EC: Absolutely! How are you playing now? Are you all healed up??

RW: I’m good. My elbow is still barely numb, but I’ve gotten most of my feeling back in it. It’s just every once in a while it’s kind of numb. It’s a weird sensation, but for the most part, all of that is gone. The carpal tunnel is gone. So I’m back doing it! Back ruining my life!
[LAUGHS]
Usually, it’s music/the band that I ruin my life with, but for now, I’m letting construction do it.

EC: [LAUGHS] Yep! That’ll do it. So, tell me more about this session. What is this imagery overlay? The cascading trees and landscape—is that something symbolic or just some cool visuals you guys wanted to add?

RW: So we have a friend of ours, Jordan, he’s actually the one who filmed it. He’s doing a bunch of our videos and he put together a bunch of imagery for us… Levitation actually said they wanted it more psychedelic, ya know, “do it up!” So he added some more. He’s always been a fan and a friend. He knows the vibe that we like. He’s a photographer and videography, so he’s got tons and tons of footage and he just went through and synced up a mood to follow along with the set.

EC: Tell me about the tour you guys just got back from!

RW: That was awesome! That was one of the tours we canceled in 2020 and finally got to make it up… Other than it being like 110 degrees, the shows were amazing! It was really cool, it felt like I could do it again—I could be a rockstar again!

EC: Oh yeah! Tell me about that feeling about finally being able to play live music again after, ya know, the pandemic and having your surgery.

RW: It’s weird because I’m not gonna lie, I was pretty fucking burned out when everything happened. I really took a break from the band… I just really needed it and I got away. There was a moment there where I thought, especially with the surgeries, “what if we don’t do this anymore or what if I can’t do this anymore?” So, there was a long time there where the band was the last thing to occupy my mind or time… I was just trying to figure out what the hell I was doing and if I’m going to be able to wipe my own ass. Like, would I be able to ever hold a glass again? Because there was a point there where I couldn’t pick up a can, like a full can and hold it, my arm just wouldn’t let me do that. So it felt great [to play again]. It’s weird because you watch how people realize that they want to do something else, and [during the pandemic] you saw people not doing what they typically do and getting out of the box and learning something different. And it was like, “ok, are people going to still be wanting to come to shows? How is everybody else feeling?” And [playing again] was great! We did some shows last fall and they were insane. People were buying so much merch and they couldn’t have been any nicer. It was awesome. It was like, “ok! We can do this again!”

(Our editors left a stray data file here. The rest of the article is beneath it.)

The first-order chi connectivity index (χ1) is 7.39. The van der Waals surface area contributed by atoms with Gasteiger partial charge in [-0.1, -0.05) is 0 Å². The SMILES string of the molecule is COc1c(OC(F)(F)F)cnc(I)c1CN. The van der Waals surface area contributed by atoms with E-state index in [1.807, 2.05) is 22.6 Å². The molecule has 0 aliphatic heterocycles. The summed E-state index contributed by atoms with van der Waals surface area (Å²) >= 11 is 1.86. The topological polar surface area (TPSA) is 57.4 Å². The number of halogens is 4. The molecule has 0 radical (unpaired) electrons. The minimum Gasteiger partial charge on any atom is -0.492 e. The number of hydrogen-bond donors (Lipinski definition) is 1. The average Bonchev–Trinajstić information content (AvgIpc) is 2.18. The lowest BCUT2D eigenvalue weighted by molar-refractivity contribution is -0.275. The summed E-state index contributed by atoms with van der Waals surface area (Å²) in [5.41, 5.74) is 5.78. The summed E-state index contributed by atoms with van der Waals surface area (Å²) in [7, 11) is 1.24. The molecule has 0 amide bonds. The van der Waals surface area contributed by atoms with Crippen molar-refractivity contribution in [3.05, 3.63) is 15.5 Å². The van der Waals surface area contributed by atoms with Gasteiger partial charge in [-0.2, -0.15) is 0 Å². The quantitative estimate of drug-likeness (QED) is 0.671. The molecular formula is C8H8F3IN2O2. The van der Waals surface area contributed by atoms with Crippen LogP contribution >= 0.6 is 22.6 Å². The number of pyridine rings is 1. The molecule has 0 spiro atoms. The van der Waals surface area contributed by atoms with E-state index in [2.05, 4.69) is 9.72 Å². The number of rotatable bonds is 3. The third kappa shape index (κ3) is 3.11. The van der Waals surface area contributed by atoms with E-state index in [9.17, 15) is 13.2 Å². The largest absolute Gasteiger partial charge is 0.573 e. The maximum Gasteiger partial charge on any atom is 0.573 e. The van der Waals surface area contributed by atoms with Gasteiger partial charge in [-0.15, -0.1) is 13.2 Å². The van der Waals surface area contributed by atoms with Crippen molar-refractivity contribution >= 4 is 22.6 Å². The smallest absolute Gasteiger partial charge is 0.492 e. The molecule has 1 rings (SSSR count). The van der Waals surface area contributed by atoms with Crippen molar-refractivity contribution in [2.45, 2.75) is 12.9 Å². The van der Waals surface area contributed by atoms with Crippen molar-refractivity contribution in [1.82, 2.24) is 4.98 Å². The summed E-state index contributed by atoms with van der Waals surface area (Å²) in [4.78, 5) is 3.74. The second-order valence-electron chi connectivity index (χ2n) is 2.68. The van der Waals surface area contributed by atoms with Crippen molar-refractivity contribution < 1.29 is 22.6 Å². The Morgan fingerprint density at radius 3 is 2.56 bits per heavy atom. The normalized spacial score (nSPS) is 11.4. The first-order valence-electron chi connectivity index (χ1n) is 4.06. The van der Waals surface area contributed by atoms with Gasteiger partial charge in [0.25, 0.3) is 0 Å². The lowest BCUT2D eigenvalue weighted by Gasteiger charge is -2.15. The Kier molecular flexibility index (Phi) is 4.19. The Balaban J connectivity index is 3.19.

EC: That rules. So what’s going on in the future of Windhand?

RW: We’ve got something coming up that we can’t announce yet, but it’s going to be pretty cool! We’re going for a week tour down South in September, and we’re gonna start writing. We wanna get a new album put together—so that’s the main focus.